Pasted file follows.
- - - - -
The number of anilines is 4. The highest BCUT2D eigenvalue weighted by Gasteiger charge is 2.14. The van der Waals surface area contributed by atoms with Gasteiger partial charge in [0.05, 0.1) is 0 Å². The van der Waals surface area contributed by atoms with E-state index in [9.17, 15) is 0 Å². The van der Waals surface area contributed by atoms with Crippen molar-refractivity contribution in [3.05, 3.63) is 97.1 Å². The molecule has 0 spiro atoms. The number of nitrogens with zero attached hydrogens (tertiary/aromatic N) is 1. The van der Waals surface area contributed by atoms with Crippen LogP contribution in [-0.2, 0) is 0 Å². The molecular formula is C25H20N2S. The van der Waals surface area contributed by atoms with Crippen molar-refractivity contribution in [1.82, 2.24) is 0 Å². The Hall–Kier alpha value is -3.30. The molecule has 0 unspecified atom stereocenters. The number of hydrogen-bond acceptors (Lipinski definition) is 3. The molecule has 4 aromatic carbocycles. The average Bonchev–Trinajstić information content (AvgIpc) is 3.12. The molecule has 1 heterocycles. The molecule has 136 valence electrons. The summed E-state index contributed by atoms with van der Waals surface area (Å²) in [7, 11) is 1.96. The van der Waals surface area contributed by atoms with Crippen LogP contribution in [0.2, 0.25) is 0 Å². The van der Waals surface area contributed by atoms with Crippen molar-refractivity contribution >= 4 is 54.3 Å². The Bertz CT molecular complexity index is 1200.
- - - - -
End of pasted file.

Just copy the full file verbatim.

The number of anilines is 4. The highest BCUT2D eigenvalue weighted by Gasteiger charge is 2.14. The van der Waals surface area contributed by atoms with Gasteiger partial charge in [0.05, 0.1) is 0 Å². The van der Waals surface area contributed by atoms with E-state index in [9.17, 15) is 0 Å². The van der Waals surface area contributed by atoms with Crippen molar-refractivity contribution in [3.05, 3.63) is 97.1 Å². The molecule has 0 spiro atoms. The number of nitrogens with zero attached hydrogens (tertiary/aromatic N) is 1. The van der Waals surface area contributed by atoms with Crippen LogP contribution in [-0.2, 0) is 0 Å². The molecular formula is C25H20N2S. The van der Waals surface area contributed by atoms with Crippen molar-refractivity contribution in [1.82, 2.24) is 0 Å². The Hall–Kier alpha value is -3.30. The molecule has 0 unspecified atom stereocenters. The number of hydrogen-bond acceptors (Lipinski definition) is 3. The molecule has 4 aromatic carbocycles. The average Bonchev–Trinajstić information content (AvgIpc) is 3.12. The molecule has 1 heterocycles. The molecule has 136 valence electrons. The summed E-state index contributed by atoms with van der Waals surface area (Å²) in [7, 11) is 1.96. The van der Waals surface area contributed by atoms with Crippen LogP contribution in [0.2, 0.25) is 0 Å². The van der Waals surface area contributed by atoms with Crippen molar-refractivity contribution >= 4 is 54.3 Å². The Bertz CT molecular complexity index is 1200.